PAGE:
Gypsyhawk are currently out on a U.S. tour with The Sword and Eagle Claw in support of their new album, Revelry & Resilience. If you're not already familiar with Gypsyhawk (and you should be), they hail from Pasadena, Calif. and play a catchy yet heavy ass style of hard rock that incorporates the best parts of '70s classic rock and proto-metal.

Gypsyhawk are blogging for Noisecreep during this tour and today we're bringing you the fourth installment.

From Gypsyhawk guitarist Andrew Packer:


"The Game's the Game." – Marlo Stanfield

I'm attempting to write about this week sober so we'll see how it goes. Pretty terrible so far.
Philadelphia. Remember that movie with Tom Hanks where he gets AIDS so he's fired from his job, then he hires Denzel to sue his former bosses, and The Boss did a song called "Streets of Philadelphia" for the sound track that had constant play on MTV? That song sucks. In fact, I'll just go ahead and say it: unless you're raising hell through Canada with your buddies singing the refrain to "Born in the U.S.A." ad nauseum then all of Bruce Springsteen sucks.

However, Springstein does not suck as much as the drive from Philadelphia to New York City. Let's see if I can truly capture the pure sucktitude of our adventures on the Jersey Turnpike and beyond. Anyone who's had to drive to NYC knows going through Manhattan is for masochists and sociopaths, and that the best way into town is through Brooklyn. No tunnels. Well, the GPS immediately fucked me and Ron, who was driving, and we had no choice but to take the Manhattan route. I'd like to make it clear right now that Ron was being good and was in no way inebriated. I had been drinking and such... well, now that I think about it I was kinda fucked up.

Every time I went back to the dressing rooms to grab something or ask someone to move their van I was greeted with all matters of this and that by someone. I know we were trying to leave, but you can't tell Kyle or Luther you don't want another shot. They just don't understand. So anyways, Ron and I are trying to get on the Brooklyn route and got suckered onto the Manhattan route. First mistake. Then of course we hit one of those butthole toll booths.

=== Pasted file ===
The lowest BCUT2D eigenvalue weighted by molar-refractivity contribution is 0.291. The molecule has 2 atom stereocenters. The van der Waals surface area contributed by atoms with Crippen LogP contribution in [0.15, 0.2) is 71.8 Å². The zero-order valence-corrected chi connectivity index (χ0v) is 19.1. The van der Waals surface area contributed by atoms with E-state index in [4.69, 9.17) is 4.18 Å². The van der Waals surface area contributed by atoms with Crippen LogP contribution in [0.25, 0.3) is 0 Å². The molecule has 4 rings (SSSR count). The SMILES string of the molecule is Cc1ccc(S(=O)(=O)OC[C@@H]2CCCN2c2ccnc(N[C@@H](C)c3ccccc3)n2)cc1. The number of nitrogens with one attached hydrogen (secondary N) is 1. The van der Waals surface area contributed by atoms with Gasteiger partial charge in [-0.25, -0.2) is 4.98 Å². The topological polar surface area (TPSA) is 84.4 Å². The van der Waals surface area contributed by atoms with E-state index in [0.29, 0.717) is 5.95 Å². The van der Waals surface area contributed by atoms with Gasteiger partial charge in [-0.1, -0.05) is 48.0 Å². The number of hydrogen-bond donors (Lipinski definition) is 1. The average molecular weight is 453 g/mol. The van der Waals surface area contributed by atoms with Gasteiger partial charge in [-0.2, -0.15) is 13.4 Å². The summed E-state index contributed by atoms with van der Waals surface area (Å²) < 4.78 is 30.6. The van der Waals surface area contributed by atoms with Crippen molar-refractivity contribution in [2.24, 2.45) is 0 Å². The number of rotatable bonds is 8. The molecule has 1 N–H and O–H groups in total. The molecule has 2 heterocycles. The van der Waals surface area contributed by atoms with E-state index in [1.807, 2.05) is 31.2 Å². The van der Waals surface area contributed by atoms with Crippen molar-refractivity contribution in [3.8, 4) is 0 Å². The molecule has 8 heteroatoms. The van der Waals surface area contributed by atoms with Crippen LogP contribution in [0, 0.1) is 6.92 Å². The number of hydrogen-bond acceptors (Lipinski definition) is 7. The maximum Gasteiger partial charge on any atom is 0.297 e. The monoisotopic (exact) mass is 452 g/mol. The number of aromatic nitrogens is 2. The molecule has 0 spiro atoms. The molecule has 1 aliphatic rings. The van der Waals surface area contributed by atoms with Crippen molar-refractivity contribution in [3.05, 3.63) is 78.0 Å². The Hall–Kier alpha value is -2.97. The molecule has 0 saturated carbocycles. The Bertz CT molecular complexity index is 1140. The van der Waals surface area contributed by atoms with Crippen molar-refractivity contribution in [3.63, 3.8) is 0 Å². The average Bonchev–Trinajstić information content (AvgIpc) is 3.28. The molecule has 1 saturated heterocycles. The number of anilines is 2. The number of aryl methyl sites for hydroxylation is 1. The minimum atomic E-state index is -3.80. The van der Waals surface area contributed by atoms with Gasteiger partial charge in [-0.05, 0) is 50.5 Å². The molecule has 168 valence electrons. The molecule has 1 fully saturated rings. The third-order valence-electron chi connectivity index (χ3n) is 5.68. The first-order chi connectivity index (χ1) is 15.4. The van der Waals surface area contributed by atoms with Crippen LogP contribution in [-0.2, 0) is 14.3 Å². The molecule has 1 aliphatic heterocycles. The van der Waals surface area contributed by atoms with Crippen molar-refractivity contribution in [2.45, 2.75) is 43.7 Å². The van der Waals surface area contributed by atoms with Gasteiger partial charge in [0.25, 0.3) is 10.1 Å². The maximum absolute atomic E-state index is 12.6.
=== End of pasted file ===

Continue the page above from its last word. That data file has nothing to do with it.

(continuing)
Remember when Indiana Jones threw that Nazi off the blimp because he didn't have a ticket? Well, in New Jersey they just make you pay the full amount. What ticket? We never GOT a ticket! No matter. We'll just suck up the literal highway robbery and make way to the abhorrent Manhattan tunnels. Here's where our next mistake came about and I'll confess this was my fault. I should know by now that the Holland Tunnel is the one that doesn't allow trailers EVER. Well, fuck it. Some guys in my band can't remember if we take the 210 west or east to get to our practice space.

So we got to the Holland tunnel, got yelled out, got our trailer searched, and were told to make way for the Lincoln tunnel. FINE. But then the GPS fucked us again. It simply could not handle the metropolitan sprawl of New York City. U-turns were made, cursing was sounded. Eventually we got to the Lincoln Tunnel. What's that? You're closed because of Hurricane Sandy? The Queensboro bridge? What the fuck is THAT?!

Watch 'Crossing the Queensboro Bridge' Video

We lucked out on the traffic lights there, mostly green, but right when we got to some five way crossing I simply lost all signal on my iPhone. We closed our eyes, stuck our index finger out, and somehow chose the right way. All systems were back up. After making our way down some never maintained backstreet we were finally almost at our destination in Queens. No more than two blocks left and we were stopped by a big rig taking up the entire street. This was when it started to become funny to me. If I had had a gun 20 minutes earlier I would have splattered my brains across the windshield. A sedan behind us must have still been experiencing some degree of frustration because he just drove up on the sidewalk while we waited for the semi to move. Soon enough, it did. In all, what was supposed to be a 90 minute drive took us 4 ½ hours. Now let us never speak of it again.